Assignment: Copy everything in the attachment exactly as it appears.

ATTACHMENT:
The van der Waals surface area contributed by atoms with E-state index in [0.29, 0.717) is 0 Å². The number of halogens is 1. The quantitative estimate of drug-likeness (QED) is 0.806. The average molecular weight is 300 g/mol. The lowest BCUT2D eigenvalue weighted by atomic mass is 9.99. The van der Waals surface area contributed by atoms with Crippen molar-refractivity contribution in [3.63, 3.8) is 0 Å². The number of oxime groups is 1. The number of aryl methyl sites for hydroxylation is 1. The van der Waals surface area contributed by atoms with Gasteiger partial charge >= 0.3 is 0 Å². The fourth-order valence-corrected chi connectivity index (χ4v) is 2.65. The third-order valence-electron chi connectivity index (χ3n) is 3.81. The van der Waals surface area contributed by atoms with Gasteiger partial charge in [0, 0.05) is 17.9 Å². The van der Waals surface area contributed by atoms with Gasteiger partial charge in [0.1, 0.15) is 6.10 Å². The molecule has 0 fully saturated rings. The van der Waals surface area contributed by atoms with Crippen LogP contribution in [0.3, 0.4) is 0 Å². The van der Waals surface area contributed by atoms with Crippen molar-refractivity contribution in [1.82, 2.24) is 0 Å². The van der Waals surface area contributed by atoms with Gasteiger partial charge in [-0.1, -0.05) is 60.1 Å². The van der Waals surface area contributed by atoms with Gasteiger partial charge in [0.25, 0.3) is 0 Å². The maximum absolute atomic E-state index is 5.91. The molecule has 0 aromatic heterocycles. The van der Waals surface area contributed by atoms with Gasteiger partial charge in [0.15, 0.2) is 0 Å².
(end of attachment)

The van der Waals surface area contributed by atoms with E-state index in [0.29, 0.717) is 0 Å². The number of halogens is 1. The quantitative estimate of drug-likeness (QED) is 0.806. The average molecular weight is 300 g/mol. The lowest BCUT2D eigenvalue weighted by atomic mass is 9.99. The van der Waals surface area contributed by atoms with Crippen molar-refractivity contribution in [3.63, 3.8) is 0 Å². The number of oxime groups is 1. The number of aryl methyl sites for hydroxylation is 1. The van der Waals surface area contributed by atoms with Gasteiger partial charge >= 0.3 is 0 Å². The fourth-order valence-corrected chi connectivity index (χ4v) is 2.65. The third-order valence-electron chi connectivity index (χ3n) is 3.81. The van der Waals surface area contributed by atoms with Gasteiger partial charge in [0, 0.05) is 17.9 Å². The van der Waals surface area contributed by atoms with Gasteiger partial charge in [0.1, 0.15) is 6.10 Å². The molecule has 0 fully saturated rings. The van der Waals surface area contributed by atoms with Crippen LogP contribution in [0.3, 0.4) is 0 Å². The van der Waals surface area contributed by atoms with Crippen molar-refractivity contribution in [1.82, 2.24) is 0 Å². The van der Waals surface area contributed by atoms with Gasteiger partial charge in [-0.1, -0.05) is 60.1 Å². The van der Waals surface area contributed by atoms with Gasteiger partial charge in [0.25, 0.3) is 0 Å². The maximum absolute atomic E-state index is 5.91. The molecule has 0 aromatic heterocycles. The van der Waals surface area contributed by atoms with Gasteiger partial charge in [0.15, 0.2) is 0 Å².